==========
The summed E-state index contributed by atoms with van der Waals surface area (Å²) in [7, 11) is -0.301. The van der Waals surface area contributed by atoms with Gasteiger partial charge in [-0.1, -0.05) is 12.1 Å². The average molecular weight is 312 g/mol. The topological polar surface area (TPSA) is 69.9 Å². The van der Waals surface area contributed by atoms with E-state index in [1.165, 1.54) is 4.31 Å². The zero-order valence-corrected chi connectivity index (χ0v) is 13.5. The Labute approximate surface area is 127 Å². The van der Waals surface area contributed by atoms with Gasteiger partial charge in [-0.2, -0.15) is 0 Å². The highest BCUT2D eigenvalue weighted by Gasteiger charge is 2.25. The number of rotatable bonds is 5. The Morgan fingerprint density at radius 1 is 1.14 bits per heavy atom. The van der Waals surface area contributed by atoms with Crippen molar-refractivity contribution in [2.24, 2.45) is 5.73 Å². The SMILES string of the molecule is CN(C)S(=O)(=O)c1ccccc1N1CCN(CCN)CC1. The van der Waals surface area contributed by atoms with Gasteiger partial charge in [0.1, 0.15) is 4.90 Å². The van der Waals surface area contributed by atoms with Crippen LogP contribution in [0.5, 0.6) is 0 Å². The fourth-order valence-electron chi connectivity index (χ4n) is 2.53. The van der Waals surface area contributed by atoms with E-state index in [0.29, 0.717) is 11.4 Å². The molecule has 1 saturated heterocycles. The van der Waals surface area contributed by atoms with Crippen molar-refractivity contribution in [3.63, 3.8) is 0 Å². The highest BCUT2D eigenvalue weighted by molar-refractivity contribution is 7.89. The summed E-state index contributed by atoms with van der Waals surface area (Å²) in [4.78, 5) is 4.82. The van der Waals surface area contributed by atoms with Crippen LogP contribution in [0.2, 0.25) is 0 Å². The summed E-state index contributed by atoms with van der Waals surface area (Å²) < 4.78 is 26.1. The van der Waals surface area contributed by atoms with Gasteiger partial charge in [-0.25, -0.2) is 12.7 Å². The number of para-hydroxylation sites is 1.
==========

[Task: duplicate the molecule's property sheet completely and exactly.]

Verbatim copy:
The summed E-state index contributed by atoms with van der Waals surface area (Å²) in [7, 11) is -0.301. The van der Waals surface area contributed by atoms with Gasteiger partial charge in [-0.1, -0.05) is 12.1 Å². The average molecular weight is 312 g/mol. The topological polar surface area (TPSA) is 69.9 Å². The van der Waals surface area contributed by atoms with E-state index in [1.165, 1.54) is 4.31 Å². The zero-order valence-corrected chi connectivity index (χ0v) is 13.5. The Labute approximate surface area is 127 Å². The van der Waals surface area contributed by atoms with Gasteiger partial charge in [-0.2, -0.15) is 0 Å². The highest BCUT2D eigenvalue weighted by Gasteiger charge is 2.25. The number of rotatable bonds is 5. The Morgan fingerprint density at radius 1 is 1.14 bits per heavy atom. The van der Waals surface area contributed by atoms with Crippen molar-refractivity contribution in [2.24, 2.45) is 5.73 Å². The SMILES string of the molecule is CN(C)S(=O)(=O)c1ccccc1N1CCN(CCN)CC1. The van der Waals surface area contributed by atoms with Gasteiger partial charge in [0.1, 0.15) is 4.90 Å². The van der Waals surface area contributed by atoms with Crippen LogP contribution in [0.5, 0.6) is 0 Å². The fourth-order valence-electron chi connectivity index (χ4n) is 2.53. The van der Waals surface area contributed by atoms with E-state index in [0.29, 0.717) is 11.4 Å². The molecule has 1 saturated heterocycles. The van der Waals surface area contributed by atoms with Crippen molar-refractivity contribution in [3.63, 3.8) is 0 Å². The highest BCUT2D eigenvalue weighted by molar-refractivity contribution is 7.89. The summed E-state index contributed by atoms with van der Waals surface area (Å²) in [4.78, 5) is 4.82. The van der Waals surface area contributed by atoms with Crippen LogP contribution in [0.2, 0.25) is 0 Å². The summed E-state index contributed by atoms with van der Waals surface area (Å²) < 4.78 is 26.1. The van der Waals surface area contributed by atoms with Gasteiger partial charge in [-0.25, -0.2) is 12.7 Å². The number of para-hydroxylation sites is 1.